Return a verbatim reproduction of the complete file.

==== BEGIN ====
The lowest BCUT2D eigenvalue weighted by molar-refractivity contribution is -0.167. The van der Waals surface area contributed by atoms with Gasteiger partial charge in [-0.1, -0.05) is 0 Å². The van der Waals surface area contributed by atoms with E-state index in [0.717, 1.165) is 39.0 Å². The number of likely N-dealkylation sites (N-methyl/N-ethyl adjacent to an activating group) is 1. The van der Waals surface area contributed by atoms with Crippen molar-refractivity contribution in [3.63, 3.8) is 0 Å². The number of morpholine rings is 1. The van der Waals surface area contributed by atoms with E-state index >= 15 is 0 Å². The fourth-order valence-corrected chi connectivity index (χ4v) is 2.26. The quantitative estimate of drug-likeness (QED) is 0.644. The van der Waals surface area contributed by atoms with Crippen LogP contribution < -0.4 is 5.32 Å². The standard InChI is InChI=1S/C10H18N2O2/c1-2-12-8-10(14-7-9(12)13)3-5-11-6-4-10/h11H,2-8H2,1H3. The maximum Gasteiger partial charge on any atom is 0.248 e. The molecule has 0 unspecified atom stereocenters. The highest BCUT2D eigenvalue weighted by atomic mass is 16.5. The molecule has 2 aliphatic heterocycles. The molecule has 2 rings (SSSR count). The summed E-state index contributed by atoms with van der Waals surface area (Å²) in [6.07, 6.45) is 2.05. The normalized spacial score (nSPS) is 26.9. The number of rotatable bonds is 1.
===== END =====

The lowest BCUT2D eigenvalue weighted by molar-refractivity contribution is -0.167. The van der Waals surface area contributed by atoms with Gasteiger partial charge in [-0.1, -0.05) is 0 Å². The van der Waals surface area contributed by atoms with E-state index in [0.717, 1.165) is 39.0 Å². The number of likely N-dealkylation sites (N-methyl/N-ethyl adjacent to an activating group) is 1. The van der Waals surface area contributed by atoms with Crippen molar-refractivity contribution in [3.63, 3.8) is 0 Å². The number of morpholine rings is 1. The van der Waals surface area contributed by atoms with E-state index >= 15 is 0 Å². The fourth-order valence-corrected chi connectivity index (χ4v) is 2.26. The quantitative estimate of drug-likeness (QED) is 0.644. The van der Waals surface area contributed by atoms with Crippen LogP contribution < -0.4 is 5.32 Å². The standard InChI is InChI=1S/C10H18N2O2/c1-2-12-8-10(14-7-9(12)13)3-5-11-6-4-10/h11H,2-8H2,1H3. The maximum Gasteiger partial charge on any atom is 0.248 e. The molecule has 0 unspecified atom stereocenters. The highest BCUT2D eigenvalue weighted by atomic mass is 16.5. The molecule has 2 aliphatic heterocycles. The molecule has 2 rings (SSSR count). The summed E-state index contributed by atoms with van der Waals surface area (Å²) in [6.07, 6.45) is 2.05. The normalized spacial score (nSPS) is 26.9. The number of rotatable bonds is 1.